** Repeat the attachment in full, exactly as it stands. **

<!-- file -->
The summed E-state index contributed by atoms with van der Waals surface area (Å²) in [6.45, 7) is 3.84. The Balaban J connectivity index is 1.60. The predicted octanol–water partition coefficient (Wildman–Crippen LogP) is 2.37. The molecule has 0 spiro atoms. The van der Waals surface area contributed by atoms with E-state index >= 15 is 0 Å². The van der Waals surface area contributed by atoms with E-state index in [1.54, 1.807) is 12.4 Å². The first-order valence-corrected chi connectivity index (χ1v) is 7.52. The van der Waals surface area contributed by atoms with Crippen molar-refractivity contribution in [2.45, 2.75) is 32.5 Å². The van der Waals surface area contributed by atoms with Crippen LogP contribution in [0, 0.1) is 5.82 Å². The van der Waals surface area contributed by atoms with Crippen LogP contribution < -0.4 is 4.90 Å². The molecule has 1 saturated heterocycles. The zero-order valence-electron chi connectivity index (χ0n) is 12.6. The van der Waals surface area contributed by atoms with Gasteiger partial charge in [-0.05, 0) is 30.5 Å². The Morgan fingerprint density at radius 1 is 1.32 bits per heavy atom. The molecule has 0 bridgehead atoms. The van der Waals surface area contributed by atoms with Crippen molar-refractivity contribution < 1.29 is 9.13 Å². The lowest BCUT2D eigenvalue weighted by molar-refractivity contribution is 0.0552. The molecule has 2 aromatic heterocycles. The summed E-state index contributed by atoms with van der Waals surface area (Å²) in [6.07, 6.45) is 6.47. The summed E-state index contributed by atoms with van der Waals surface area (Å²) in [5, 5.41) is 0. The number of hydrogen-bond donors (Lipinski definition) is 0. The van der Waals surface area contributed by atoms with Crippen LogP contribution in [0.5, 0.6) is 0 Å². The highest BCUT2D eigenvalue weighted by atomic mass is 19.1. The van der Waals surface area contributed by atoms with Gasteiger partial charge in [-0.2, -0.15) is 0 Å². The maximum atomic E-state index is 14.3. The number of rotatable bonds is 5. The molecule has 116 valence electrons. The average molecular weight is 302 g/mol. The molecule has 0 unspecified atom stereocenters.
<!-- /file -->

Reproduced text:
The summed E-state index contributed by atoms with van der Waals surface area (Å²) in [6.45, 7) is 3.84. The Balaban J connectivity index is 1.60. The predicted octanol–water partition coefficient (Wildman–Crippen LogP) is 2.37. The molecule has 0 spiro atoms. The van der Waals surface area contributed by atoms with E-state index >= 15 is 0 Å². The van der Waals surface area contributed by atoms with E-state index in [1.54, 1.807) is 12.4 Å². The first-order valence-corrected chi connectivity index (χ1v) is 7.52. The van der Waals surface area contributed by atoms with Crippen molar-refractivity contribution in [2.45, 2.75) is 32.5 Å². The van der Waals surface area contributed by atoms with Crippen LogP contribution in [0, 0.1) is 5.82 Å². The van der Waals surface area contributed by atoms with Crippen LogP contribution < -0.4 is 4.90 Å². The molecule has 1 saturated heterocycles. The zero-order valence-electron chi connectivity index (χ0n) is 12.6. The van der Waals surface area contributed by atoms with Gasteiger partial charge in [-0.05, 0) is 30.5 Å². The Morgan fingerprint density at radius 1 is 1.32 bits per heavy atom. The molecule has 0 bridgehead atoms. The van der Waals surface area contributed by atoms with Crippen molar-refractivity contribution < 1.29 is 9.13 Å². The lowest BCUT2D eigenvalue weighted by molar-refractivity contribution is 0.0552. The molecule has 2 aromatic heterocycles. The summed E-state index contributed by atoms with van der Waals surface area (Å²) in [6.07, 6.45) is 6.47. The summed E-state index contributed by atoms with van der Waals surface area (Å²) in [5, 5.41) is 0. The number of hydrogen-bond donors (Lipinski definition) is 0. The van der Waals surface area contributed by atoms with Crippen LogP contribution in [0.5, 0.6) is 0 Å². The highest BCUT2D eigenvalue weighted by atomic mass is 19.1. The van der Waals surface area contributed by atoms with Gasteiger partial charge in [-0.2, -0.15) is 0 Å². The maximum atomic E-state index is 14.3. The number of rotatable bonds is 5. The molecule has 116 valence electrons. The average molecular weight is 302 g/mol. The molecule has 0 unspecified atom stereocenters.